Technically, four years ago, the Canadian women’s national team were this close to a gold medal. Just two wins away from the biggest accomplishment in Canadian soccer history, it wouldn’t be close really.
They were oh so close to beating the United States in the Olympic semi-finals and setting up a finale against Japan. To this day it feels like a result that was cheated out of their hands.
Perhaps the soccer gods have come to repay their debts, because in Rio it feels like Canada has been handed a golden opportunity. Their path to Olympic glory is starting to clear, and the team’s belief that this could be their year continues to propel them forward.
Today, that path reaches a difficult slope: the German national team. Entering Rio Germany was one of the few national teams who Canada had never beat. They were the reigning European Champions, and have two Women’s World Cup Championships under their belt.
But they are a whole lot less intimidating now than they once were. Canada broke their 16 game winless streak against the Germans with a huge 2-1 victory during the group stage of this tournament. It means not only do they believe they can beat Germany, but they know they can. It’s an important difference.
Germany hasn’t looked particularly good this tournament, either. After thumping Zimbabwe to start the tournament they came close to losing to Australia before letting Canada come from behind to beat them. They then needed a late goal to beat China in the quarterfinals.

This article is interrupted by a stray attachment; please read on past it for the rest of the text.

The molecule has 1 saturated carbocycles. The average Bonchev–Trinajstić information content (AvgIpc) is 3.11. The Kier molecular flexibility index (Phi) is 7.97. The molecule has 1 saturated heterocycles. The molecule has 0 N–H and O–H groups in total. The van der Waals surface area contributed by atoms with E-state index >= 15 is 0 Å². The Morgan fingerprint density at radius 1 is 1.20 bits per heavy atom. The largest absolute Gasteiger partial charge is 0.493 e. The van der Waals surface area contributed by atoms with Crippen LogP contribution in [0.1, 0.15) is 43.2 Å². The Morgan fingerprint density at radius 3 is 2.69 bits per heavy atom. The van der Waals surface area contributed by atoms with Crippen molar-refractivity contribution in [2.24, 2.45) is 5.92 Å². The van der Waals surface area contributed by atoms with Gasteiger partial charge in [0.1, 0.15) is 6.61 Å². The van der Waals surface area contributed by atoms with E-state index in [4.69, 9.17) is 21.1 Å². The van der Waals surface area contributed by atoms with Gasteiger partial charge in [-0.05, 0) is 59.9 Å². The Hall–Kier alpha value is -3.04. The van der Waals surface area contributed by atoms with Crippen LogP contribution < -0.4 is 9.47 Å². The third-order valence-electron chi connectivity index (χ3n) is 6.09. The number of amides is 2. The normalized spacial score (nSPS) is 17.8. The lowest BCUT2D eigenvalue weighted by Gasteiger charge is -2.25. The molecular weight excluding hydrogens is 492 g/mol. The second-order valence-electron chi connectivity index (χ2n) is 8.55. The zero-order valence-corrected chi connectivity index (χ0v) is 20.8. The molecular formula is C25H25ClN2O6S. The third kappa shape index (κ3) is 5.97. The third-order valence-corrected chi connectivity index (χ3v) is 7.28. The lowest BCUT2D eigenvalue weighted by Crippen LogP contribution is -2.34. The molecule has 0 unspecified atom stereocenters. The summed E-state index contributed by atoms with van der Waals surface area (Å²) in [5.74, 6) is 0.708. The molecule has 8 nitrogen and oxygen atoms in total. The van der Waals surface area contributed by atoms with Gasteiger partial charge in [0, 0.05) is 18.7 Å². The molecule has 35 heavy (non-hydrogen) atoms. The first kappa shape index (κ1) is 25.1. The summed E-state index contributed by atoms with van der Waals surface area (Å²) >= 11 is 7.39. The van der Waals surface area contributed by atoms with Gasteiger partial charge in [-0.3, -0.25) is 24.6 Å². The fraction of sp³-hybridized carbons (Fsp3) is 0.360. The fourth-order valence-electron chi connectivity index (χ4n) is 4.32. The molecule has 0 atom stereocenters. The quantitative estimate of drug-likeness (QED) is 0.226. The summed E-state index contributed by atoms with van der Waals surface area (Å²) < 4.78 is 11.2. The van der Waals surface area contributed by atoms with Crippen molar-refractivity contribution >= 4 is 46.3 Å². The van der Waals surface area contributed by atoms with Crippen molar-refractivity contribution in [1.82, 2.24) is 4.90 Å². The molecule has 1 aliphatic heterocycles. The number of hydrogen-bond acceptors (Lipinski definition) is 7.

Today, one of Canada or Germany will reach the Olympic final for the first time in their history. This is surprising, especially on Germany’s part considering their dominance in the women’s game. They have won three Olympic Bronze medals prior to failing to qualify for the London Olympics.
When today’s winner gets to their first final, they meet one of Sweden or Brazil. It’s not an easy match by any means, but it’s not to task it could have been. For the first time ever, the United States will not be in the Olympic final. Japan, the silver medallists in Rio four years ago, didn’t even qualify. Fourth place France is out as well.
In that regard, this tournament has been downright unpredictable ever since it kicked off. So far, the Canadian women’s national team has been at the centre of that chaos, and today have a chance to continue that trend in a big way.
Canada is the lowest ranked team remaining in this tournament, in many ways making them the underdog to finish at the top of the podium. However, with so many Goliaths already receiving their rock, it might be David’s year to win Olympic gold.
Germany, however, is unlikely to be quite as rusty as they looked in their final group game. After all, today is do or die. Canada will need a much better performance in order to beat them, in fact, it will probably have to be their best of the tournament.
Beating Germany a second time won’t be easy, but it isn’t out of the question.